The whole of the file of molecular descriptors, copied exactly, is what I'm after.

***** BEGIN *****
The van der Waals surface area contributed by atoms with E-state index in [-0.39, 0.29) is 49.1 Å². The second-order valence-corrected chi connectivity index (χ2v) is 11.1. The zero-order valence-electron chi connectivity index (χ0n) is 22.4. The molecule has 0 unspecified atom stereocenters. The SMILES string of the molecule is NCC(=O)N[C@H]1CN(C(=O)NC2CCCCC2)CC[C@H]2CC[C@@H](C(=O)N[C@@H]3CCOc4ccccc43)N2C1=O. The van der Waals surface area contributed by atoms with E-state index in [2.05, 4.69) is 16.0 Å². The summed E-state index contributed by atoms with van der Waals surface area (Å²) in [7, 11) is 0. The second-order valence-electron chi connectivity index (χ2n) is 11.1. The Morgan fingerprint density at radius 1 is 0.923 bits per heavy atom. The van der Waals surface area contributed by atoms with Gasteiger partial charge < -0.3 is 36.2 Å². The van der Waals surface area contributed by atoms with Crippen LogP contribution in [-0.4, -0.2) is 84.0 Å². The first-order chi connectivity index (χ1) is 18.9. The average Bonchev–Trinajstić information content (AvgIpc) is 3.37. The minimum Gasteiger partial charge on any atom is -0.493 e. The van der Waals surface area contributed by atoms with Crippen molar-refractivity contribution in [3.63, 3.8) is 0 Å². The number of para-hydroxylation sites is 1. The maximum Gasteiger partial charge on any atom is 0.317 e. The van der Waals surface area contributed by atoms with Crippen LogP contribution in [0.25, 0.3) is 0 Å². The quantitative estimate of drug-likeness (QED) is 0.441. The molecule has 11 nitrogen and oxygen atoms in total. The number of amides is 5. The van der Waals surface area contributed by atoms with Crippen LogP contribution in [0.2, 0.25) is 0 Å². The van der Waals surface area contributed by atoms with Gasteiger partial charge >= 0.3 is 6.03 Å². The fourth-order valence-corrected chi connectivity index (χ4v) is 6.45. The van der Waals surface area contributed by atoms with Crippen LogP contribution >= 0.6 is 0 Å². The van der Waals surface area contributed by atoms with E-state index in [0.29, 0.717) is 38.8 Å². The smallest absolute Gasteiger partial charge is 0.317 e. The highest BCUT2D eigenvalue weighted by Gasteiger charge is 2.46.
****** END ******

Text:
The van der Waals surface area contributed by atoms with E-state index in [-0.39, 0.29) is 49.1 Å². The second-order valence-corrected chi connectivity index (χ2v) is 11.1. The zero-order valence-electron chi connectivity index (χ0n) is 22.4. The molecule has 0 unspecified atom stereocenters. The SMILES string of the molecule is NCC(=O)N[C@H]1CN(C(=O)NC2CCCCC2)CC[C@H]2CC[C@@H](C(=O)N[C@@H]3CCOc4ccccc43)N2C1=O. The van der Waals surface area contributed by atoms with E-state index in [2.05, 4.69) is 16.0 Å². The summed E-state index contributed by atoms with van der Waals surface area (Å²) in [7, 11) is 0. The second-order valence-electron chi connectivity index (χ2n) is 11.1. The Morgan fingerprint density at radius 1 is 0.923 bits per heavy atom. The van der Waals surface area contributed by atoms with Gasteiger partial charge < -0.3 is 36.2 Å². The van der Waals surface area contributed by atoms with Crippen LogP contribution in [-0.4, -0.2) is 84.0 Å². The first-order chi connectivity index (χ1) is 18.9. The average Bonchev–Trinajstić information content (AvgIpc) is 3.37. The minimum Gasteiger partial charge on any atom is -0.493 e. The van der Waals surface area contributed by atoms with Crippen molar-refractivity contribution in [3.63, 3.8) is 0 Å². The number of para-hydroxylation sites is 1. The maximum Gasteiger partial charge on any atom is 0.317 e. The van der Waals surface area contributed by atoms with Crippen LogP contribution in [0.25, 0.3) is 0 Å². The quantitative estimate of drug-likeness (QED) is 0.441. The molecule has 11 nitrogen and oxygen atoms in total. The number of amides is 5. The van der Waals surface area contributed by atoms with Crippen LogP contribution in [0.2, 0.25) is 0 Å². The van der Waals surface area contributed by atoms with Gasteiger partial charge >= 0.3 is 6.03 Å². The fourth-order valence-corrected chi connectivity index (χ4v) is 6.45. The van der Waals surface area contributed by atoms with Crippen LogP contribution >= 0.6 is 0 Å². The van der Waals surface area contributed by atoms with E-state index in [0.29, 0.717) is 38.8 Å². The smallest absolute Gasteiger partial charge is 0.317 e. The highest BCUT2D eigenvalue weighted by Gasteiger charge is 2.46.